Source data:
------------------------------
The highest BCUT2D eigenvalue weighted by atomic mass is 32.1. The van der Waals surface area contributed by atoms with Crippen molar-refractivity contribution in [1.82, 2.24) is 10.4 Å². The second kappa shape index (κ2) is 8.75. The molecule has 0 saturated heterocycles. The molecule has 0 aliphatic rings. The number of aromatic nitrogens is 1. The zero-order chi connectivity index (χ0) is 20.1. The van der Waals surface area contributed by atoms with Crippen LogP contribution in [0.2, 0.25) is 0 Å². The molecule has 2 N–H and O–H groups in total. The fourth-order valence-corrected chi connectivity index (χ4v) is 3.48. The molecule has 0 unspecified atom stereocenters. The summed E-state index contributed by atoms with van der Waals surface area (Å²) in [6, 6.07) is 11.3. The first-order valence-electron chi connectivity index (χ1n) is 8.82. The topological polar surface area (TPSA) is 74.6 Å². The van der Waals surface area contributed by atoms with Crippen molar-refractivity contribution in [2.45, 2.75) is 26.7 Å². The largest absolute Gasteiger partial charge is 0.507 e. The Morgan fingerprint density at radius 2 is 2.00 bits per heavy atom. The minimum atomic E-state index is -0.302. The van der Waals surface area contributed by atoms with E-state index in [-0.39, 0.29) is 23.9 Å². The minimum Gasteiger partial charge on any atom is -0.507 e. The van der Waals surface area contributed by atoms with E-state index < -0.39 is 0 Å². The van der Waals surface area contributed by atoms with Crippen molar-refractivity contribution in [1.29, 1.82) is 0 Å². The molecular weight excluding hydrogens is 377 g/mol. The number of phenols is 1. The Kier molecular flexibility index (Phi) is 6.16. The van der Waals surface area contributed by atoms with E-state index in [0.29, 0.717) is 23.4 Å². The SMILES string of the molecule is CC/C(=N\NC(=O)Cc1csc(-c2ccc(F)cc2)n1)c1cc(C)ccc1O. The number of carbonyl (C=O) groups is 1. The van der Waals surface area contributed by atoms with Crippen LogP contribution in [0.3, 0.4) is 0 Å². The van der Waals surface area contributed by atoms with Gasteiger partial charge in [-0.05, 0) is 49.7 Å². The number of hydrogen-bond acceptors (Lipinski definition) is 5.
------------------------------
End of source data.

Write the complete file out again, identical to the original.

The highest BCUT2D eigenvalue weighted by atomic mass is 32.1. The van der Waals surface area contributed by atoms with Crippen molar-refractivity contribution in [1.82, 2.24) is 10.4 Å². The second kappa shape index (κ2) is 8.75. The molecule has 0 saturated heterocycles. The molecule has 0 aliphatic rings. The number of aromatic nitrogens is 1. The zero-order chi connectivity index (χ0) is 20.1. The van der Waals surface area contributed by atoms with Crippen LogP contribution in [0.2, 0.25) is 0 Å². The molecule has 2 N–H and O–H groups in total. The fourth-order valence-corrected chi connectivity index (χ4v) is 3.48. The molecule has 0 unspecified atom stereocenters. The summed E-state index contributed by atoms with van der Waals surface area (Å²) in [6, 6.07) is 11.3. The first-order valence-electron chi connectivity index (χ1n) is 8.82. The topological polar surface area (TPSA) is 74.6 Å². The van der Waals surface area contributed by atoms with Crippen molar-refractivity contribution in [2.45, 2.75) is 26.7 Å². The largest absolute Gasteiger partial charge is 0.507 e. The Morgan fingerprint density at radius 2 is 2.00 bits per heavy atom. The minimum atomic E-state index is -0.302. The van der Waals surface area contributed by atoms with E-state index in [-0.39, 0.29) is 23.9 Å². The minimum Gasteiger partial charge on any atom is -0.507 e. The van der Waals surface area contributed by atoms with E-state index < -0.39 is 0 Å². The van der Waals surface area contributed by atoms with Crippen molar-refractivity contribution in [1.29, 1.82) is 0 Å². The molecular weight excluding hydrogens is 377 g/mol. The number of phenols is 1. The Kier molecular flexibility index (Phi) is 6.16. The van der Waals surface area contributed by atoms with E-state index in [0.29, 0.717) is 23.4 Å². The SMILES string of the molecule is CC/C(=N\NC(=O)Cc1csc(-c2ccc(F)cc2)n1)c1cc(C)ccc1O. The number of carbonyl (C=O) groups is 1. The van der Waals surface area contributed by atoms with Crippen LogP contribution in [0.3, 0.4) is 0 Å². The van der Waals surface area contributed by atoms with Gasteiger partial charge in [-0.05, 0) is 49.7 Å². The number of hydrogen-bond acceptors (Lipinski definition) is 5.